Open House normally lasts just one weekend, so to be able to go out for a Day Three is a treat. It could have been Day Eight, given that a handful of properties also opened midweek, but slogging through the website to find three Saturday properties proved challenging enough. My trio of buildings included one from a nursery rhyme, one with a 9th floor roof terrace and one offering a free courgette to every visitor. Nothing outstanding, but still very much par for the course.
This has been on my OH list for years but I've never visited because there's always been somewhere better to go than Stepney. St Dunstan's is the oldest church in the East End, established by the aforementioned Bishop of London in the year 952. The currentbuilding's not quite that old but does boast a 10th century rood cross, a 13th century chancel and a 15th century tower. The Red Ensign flies from the flagpole because the Port of London once lay in the parish, so St Dunstan's was often known as the "Church of the High Seas" (and is where centuries of deaths at sea were registered). What with 16th century tombs, 19th century bells and 20th century glass, exploring the interior is like a full-on history lesson.
One of the most striking features is the stained glass window behind the altar which depicts a suspiciously blond Christ, mid-crucifixion, high above the ruined streets of wartime Stepney. I also liked the Mercer's Map, an embroidered historical perspective of the parish stitched by local ladies, and a full list of St Dunstan's rectors starting in 1233 and only recently overflowing onto a second plaque. This month the church is hosting an exhibition by local artists, dominated by four particularly evocative portraits of homeless men strung around pillars down the nave. Regular users of the food bank might like to know that current stocks include a heck of a lot of bottles of vegan mayo and packets of Uncle Ben's rice. And yes, this is indeed the building from the nursery rhyme... "When will that be, say the bells of Stepney."
After the East India Docks were filled in, late eighties, the LDDC turned the Export Dock into an administrative estate. Tower Hamlets built their new town hall at one end, some of the UK's key data centres opened at the other, and inbetween arose some impressively bland postmodern office blocks. In 2015 plans were developed to knock them down and replace them with flats, but the developers instead chose a carbon-friendlier path by keeping the shells and renovating the interior. The end result was Republic, a "mixed use next generation office campus", conveniently located where the A12 meets the A13. The walkways now boast jazzed-up ponds overlooked by wooden gazebos that stream nightmarish musak, most of the ground floor retail units are yet to be occupied, and were it not for council employees and gymgoers the whole space would feel impressively dead. Pandemicwise, flats might have been by far the better choice.
For Open House we were welcomed inside the Import Building, inasmuch as a signless entrance and a terse security guard are welcoming. No photos of the interior were permitted, although I can confirm that the timber-frame inserted into the atrium looks very much like the officialpictures on the website (except the cherry wasn't in flower). While waiting for our guides to arrive I peered into the "curated amenity offering", i.e. coffee shop, and noted that the so-called library was essentially 100 arty books arranged on the shelves by colour. A security issue affects visitor passes and the turnstiles, but I won't elucidate further because HM Government rent an office upstairs.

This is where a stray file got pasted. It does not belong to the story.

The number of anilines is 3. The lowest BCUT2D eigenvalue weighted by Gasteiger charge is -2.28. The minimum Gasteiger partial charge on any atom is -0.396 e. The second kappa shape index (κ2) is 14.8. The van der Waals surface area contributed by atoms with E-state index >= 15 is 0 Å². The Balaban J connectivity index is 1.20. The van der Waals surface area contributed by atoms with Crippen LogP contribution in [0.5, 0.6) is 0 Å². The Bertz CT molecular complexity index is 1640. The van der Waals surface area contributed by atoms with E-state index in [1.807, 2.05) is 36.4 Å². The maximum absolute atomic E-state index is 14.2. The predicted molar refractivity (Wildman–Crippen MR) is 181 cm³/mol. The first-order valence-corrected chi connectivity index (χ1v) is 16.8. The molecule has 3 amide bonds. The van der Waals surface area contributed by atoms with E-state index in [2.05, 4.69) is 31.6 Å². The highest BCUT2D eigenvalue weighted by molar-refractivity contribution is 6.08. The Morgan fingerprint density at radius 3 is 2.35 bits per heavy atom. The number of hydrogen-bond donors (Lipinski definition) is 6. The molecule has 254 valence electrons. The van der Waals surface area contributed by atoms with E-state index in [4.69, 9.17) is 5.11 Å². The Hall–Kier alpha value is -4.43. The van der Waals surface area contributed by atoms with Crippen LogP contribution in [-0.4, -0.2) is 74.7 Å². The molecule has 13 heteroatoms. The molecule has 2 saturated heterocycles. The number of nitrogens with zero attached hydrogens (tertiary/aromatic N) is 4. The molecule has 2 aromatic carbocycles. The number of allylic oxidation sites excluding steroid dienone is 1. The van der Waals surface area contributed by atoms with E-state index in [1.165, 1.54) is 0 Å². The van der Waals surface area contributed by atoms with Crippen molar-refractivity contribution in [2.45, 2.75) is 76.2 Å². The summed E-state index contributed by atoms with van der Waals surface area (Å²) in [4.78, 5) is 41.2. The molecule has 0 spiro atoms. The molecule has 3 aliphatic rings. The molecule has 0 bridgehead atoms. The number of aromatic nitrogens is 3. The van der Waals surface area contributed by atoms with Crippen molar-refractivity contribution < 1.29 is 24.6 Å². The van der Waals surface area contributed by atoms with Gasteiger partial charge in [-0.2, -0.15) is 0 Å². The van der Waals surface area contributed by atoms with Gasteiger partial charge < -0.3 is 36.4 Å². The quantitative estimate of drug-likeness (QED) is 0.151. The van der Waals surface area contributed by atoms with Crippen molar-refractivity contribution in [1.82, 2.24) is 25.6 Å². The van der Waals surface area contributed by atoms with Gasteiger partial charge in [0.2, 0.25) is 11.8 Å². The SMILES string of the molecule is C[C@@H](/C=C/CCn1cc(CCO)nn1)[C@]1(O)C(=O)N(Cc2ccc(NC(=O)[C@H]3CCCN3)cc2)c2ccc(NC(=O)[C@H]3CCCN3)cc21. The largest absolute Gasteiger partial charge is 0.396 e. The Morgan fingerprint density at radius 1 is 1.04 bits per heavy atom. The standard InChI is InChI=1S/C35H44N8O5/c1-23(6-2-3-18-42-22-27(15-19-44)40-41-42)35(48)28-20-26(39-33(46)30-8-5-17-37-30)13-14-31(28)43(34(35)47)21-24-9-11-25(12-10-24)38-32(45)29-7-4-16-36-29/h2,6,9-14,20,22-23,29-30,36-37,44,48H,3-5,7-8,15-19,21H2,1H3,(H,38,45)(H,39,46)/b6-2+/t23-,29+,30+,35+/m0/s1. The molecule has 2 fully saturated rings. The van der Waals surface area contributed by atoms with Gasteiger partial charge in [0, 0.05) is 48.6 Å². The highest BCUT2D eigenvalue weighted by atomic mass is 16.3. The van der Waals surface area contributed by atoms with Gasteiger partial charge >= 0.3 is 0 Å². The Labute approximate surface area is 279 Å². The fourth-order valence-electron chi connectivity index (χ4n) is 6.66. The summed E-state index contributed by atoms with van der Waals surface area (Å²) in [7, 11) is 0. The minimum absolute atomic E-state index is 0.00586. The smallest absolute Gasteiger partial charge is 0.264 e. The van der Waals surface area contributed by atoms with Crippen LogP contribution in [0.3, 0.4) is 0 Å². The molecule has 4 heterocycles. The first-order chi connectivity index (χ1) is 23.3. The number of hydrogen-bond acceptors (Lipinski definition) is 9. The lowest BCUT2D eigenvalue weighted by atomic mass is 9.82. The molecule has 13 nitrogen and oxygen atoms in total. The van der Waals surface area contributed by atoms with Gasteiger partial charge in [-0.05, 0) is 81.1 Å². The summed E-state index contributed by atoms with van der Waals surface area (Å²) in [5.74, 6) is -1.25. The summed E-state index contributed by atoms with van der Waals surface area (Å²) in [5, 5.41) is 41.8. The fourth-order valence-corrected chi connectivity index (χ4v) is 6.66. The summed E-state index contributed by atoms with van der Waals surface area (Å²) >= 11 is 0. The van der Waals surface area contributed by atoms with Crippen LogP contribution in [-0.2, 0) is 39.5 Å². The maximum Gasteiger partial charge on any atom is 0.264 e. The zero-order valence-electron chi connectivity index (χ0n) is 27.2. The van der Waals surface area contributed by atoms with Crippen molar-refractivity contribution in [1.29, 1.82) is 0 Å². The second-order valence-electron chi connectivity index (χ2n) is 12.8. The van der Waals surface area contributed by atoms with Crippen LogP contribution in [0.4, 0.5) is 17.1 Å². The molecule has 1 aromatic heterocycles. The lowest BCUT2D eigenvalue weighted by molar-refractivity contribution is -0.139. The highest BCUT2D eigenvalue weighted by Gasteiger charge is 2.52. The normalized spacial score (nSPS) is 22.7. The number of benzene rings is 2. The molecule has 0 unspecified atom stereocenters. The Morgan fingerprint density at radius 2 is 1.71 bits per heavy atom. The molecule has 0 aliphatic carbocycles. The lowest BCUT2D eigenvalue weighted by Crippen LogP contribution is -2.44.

Our invitation to "Explore the Import Building" turned out to be just a chat in the atrium and a trip in the lift to the 9th floor. That said, an ascent to a roof terrace is an Open House staple that never gets tired, and the unobstructed parts of the view were rather splendid. The Dome and Thames were clearly visible behind East India DLR, the heart of Docklands resembled a fortress of blue and brown building blocks, and right up close was the 'On' button logo on the front of Global Switch's IT megahub. Canary Wharf will however disappear when one of Republic's four buildings is replaced by flats and student accommodation, which does suggest economics have finally overtaken carbon-friendliness in the owner's list of priorities.
3)St Mary of Eton Church Mixed Use Development St Mary's is actually in Hackney Wick, but was indeed founded by a mission based in Eton when the public school sought to support a marginalised corner of the Victorian East End. The church is huge and Gothic, as befitted the congregation at the time, but a few years ago was suddenly hemmed in by a burst of flats in garish variegatedbrick which I have never taken to. Open House provided the ideal opportunity to go inside and find out why, and hopefully to appreciate the building a little better. And yes, the extra millions from selling off the churchyard and tower have gone to help St Mary's survive the future and retain some relevance, so now I detest the exterior a little less.
As part of the revamp half the church essentially became its church hall, with facilities deftly shielded behind timber shutters. The remaining chunk of nave behind the decorated screen is perfectly adequate for current levels of worship, its seats neatly laid out for today's Trinitytide service and with a Whitechapel Foundry bell hanging in one corner. I hung around for tea and Tunnocks and conversation, confirming the friendliness of the current set-up, and was honoured to be present at the precise moment when Reverend Sue suddenly discovered her church had a basement. She was keen I took a courgette from the table when I left because these donated vegetables wouldn't last, but courgettes are very much not my favourite squash so I had to disappoint her. If you're local, they're probably still up for grabs today.